For food bank volunteer, service is a family affair

June 24, 2021

Volunteer Tammy Goodman’s work at St. Vincent Centers Food Bank in Union Gap, Washington, is a family affair of sorts.

Goodman, 50, is the lead volunteer at the center run by Catholic Charities Serving Central Washington in the Diocese of Yakima and has been involved for the past eight years. She succeeded her father as lead volunteer three years ago. He had served in the position for six years before that.

She recruited her daughter, Cheyenne, 21, a student at Eastern Washington University, her brother, Roger Cambais, who often picks up supplies, and her boyfriend, Paul Compton, who unloads a delivery truck one day a week.

“I liked it. I enjoyed it and I just continued,” Goodman told Catholic News Service about how her service started.

“I like meeting new people and helping. My volunteers are like family so that makes it nice,” she said.

Goodman spends four days a week, seven or eight hours a day, at the center in Union Gap, adjacent to Yakima. She boxes and distributes food, picks up donations at local restaurants, bakeries and churches, and keeps the other volunteer organized and upbeat, especially since the start of the coronavirus pandemic.

Her work earned her Catholic Charities USA’s 2021 volunteer of the year award.

Becki Lambert, volunteer manager for Catholic Charities Serving Central Washington, credited Goodman for helping make St. Vincent Centers more than a food bank.

“It is that they have a great team, people who like each other and respect each other and they work well together,” Lambert said. “Tammy is doing a great job. They make a great team and she makes sure everything runs really smoothly.”

Lambert described the atmosphere at the food bank as an extension of Goodman’s family and neighborhood. “It’s contagious. She’s got everybody volunteering there,” she said.

“It’s people who like each other and respect each other and they work well together,” Lambert continued. “I love sending volunteers over there because I know that that’s a place where they will fit in and be loved.”

Goodman’s schedule varies by day. On Mondays, she receives grocery deliveries. On Tuesdays and Fridays, she’s onsite by 6 a.m. to coordinate volunteers for distribution. On Thursdays, she begins her day around 8 a.m. and makes the rounds picking up donated food.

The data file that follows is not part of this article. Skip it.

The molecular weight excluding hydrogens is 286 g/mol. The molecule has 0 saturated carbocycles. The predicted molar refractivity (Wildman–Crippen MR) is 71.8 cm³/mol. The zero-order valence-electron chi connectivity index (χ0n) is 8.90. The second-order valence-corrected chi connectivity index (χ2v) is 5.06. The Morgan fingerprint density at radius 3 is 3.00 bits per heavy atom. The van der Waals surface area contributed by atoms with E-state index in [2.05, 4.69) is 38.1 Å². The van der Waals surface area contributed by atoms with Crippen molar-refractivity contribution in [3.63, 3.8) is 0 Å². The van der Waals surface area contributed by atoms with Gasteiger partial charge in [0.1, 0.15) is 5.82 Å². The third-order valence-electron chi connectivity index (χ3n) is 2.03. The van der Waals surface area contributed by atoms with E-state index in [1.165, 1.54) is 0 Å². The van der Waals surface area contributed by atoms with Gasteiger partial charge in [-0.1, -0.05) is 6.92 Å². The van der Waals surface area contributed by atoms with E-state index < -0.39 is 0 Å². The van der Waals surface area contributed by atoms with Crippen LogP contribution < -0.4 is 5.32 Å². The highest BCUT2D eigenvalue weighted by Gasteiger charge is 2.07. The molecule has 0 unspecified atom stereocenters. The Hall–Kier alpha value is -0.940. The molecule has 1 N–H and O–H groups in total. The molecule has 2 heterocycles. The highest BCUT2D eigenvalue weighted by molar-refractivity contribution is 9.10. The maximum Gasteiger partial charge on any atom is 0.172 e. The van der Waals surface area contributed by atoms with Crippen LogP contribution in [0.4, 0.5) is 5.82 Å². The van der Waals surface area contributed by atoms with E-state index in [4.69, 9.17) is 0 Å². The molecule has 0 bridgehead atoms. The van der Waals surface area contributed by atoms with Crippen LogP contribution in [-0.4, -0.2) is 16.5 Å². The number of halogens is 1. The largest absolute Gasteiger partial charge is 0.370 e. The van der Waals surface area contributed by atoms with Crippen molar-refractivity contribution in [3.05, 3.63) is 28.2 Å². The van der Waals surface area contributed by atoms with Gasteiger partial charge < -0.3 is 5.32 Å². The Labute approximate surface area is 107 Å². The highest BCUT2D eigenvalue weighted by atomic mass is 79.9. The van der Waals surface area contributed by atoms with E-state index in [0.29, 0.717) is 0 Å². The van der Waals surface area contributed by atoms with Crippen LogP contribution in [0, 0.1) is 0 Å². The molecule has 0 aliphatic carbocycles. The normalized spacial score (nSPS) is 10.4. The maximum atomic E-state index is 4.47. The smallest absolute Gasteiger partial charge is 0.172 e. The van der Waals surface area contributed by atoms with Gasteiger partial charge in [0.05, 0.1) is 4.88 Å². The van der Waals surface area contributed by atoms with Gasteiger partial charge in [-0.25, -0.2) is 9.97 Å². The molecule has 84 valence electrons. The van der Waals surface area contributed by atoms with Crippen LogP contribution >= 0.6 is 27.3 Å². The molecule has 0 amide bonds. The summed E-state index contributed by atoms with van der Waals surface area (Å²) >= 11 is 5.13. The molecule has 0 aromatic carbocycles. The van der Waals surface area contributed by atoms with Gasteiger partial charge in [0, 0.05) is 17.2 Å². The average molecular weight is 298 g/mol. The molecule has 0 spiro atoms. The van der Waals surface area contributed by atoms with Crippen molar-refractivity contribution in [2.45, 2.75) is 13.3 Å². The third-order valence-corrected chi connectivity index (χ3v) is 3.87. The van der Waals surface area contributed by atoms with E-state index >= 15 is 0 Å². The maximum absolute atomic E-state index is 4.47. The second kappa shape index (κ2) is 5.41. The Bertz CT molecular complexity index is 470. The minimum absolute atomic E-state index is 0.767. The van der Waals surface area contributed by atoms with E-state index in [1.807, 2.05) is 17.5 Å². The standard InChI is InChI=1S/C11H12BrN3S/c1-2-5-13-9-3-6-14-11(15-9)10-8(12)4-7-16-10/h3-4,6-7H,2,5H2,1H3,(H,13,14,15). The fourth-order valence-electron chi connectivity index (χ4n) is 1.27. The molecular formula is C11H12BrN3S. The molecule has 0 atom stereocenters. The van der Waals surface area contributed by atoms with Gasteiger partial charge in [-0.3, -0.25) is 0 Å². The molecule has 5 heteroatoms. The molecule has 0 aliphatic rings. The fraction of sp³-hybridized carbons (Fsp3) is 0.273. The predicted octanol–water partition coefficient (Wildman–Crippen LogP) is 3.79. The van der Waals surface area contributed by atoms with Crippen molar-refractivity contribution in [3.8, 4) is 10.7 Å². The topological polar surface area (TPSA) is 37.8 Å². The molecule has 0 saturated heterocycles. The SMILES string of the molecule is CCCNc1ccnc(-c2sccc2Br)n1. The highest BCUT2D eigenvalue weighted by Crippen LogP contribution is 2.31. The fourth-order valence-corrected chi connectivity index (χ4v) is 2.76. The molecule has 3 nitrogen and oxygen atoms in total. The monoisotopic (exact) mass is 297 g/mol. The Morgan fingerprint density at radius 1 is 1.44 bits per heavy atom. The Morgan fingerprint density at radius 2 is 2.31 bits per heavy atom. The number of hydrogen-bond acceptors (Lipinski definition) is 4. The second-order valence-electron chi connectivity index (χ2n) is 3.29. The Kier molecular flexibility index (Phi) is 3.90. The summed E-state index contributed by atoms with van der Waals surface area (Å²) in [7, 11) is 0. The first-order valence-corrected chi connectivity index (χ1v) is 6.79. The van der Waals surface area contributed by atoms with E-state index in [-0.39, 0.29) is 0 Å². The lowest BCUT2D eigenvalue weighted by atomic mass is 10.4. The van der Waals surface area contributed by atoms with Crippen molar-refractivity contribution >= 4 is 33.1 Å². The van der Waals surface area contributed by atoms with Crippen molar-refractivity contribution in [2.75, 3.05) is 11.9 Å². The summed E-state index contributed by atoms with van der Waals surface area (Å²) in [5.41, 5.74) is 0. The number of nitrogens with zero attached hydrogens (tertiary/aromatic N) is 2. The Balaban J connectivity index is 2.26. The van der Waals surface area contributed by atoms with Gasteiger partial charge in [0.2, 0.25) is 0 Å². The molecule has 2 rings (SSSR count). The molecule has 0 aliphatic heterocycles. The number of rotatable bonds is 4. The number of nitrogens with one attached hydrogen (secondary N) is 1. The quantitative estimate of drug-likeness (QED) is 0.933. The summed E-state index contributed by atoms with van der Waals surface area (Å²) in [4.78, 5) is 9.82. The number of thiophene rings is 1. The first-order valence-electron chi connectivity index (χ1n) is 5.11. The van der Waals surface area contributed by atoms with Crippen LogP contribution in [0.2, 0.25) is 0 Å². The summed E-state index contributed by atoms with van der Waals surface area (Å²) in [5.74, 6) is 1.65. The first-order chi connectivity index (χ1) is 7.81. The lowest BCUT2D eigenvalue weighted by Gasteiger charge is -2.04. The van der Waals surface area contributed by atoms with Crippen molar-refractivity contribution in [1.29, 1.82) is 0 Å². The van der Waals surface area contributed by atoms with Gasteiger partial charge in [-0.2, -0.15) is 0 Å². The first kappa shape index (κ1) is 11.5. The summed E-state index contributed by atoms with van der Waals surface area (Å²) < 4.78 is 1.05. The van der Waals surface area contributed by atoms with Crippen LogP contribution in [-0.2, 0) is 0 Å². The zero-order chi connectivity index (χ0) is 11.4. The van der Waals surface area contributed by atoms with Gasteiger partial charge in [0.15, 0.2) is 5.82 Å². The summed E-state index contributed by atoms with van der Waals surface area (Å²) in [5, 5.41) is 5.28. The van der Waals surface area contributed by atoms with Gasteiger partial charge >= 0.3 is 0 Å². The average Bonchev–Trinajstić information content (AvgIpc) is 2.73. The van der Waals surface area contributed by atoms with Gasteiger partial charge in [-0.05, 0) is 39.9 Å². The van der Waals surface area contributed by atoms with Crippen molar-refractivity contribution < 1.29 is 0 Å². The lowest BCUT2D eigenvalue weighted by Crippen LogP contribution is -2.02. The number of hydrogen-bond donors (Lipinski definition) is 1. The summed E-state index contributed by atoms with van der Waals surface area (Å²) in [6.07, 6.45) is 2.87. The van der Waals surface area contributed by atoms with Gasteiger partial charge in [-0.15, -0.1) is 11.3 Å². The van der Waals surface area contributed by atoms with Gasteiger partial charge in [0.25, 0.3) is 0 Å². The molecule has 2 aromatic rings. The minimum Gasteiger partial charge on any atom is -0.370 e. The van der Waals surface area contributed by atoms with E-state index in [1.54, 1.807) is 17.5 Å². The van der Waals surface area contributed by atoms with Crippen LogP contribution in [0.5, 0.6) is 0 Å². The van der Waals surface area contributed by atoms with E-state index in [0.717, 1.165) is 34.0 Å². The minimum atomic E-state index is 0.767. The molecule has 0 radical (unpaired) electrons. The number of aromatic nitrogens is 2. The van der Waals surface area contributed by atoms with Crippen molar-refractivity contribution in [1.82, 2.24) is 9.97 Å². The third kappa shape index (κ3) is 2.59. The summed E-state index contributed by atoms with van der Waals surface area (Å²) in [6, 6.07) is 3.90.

“It’s helping people in need. At certain points in my life, I was in need, too. I always had someone helping me. I’m just giving back,” said Goodman, who moved to Yakima from Florida with her family in 1981 as a 10-year-old. It was not long after the explosive eruption of Mount St. Helens.

Goodman’s work got the challenge of a lifetime in early 2020 when the pandemic was declared by U.S. public health officials. The center’s work required innovation in response to the social distancing and sanitation restrictions put in place. The first U.S. surge of COVID-19 cases occurred near Seattle, about 150 miles away.

Goodman, a member of Holy Family Parish in Yakima, and her crew were able to keep the food bank operating, even as the need for food more than doubled.

“We had to change it up quite a bit,” Goodman recalled. “We had to move everything outside because we couldn’t have people come inside. We started a drive-thru.”

The first step came in moving food delivery outdoors. Then when cars jammed the street and police asked them to make changes, they adjusted the traffic pattern in the food bank parking lot.

Despite the growing need, Goodman said, St. Vincent Centers never ran out of food.

“We’ve been lucky to have a lot of donations. Churches have been helping out. We’re reaching out to every store and every company we could think of,” she explained.

Lambert said the drive to help others is what she appreciates about Goodman.

“You can see an extension of Tammy’s community there,” she said.

Goodman will be recognized during Catholic Charities USA’s annual gathering in September in San Diego.

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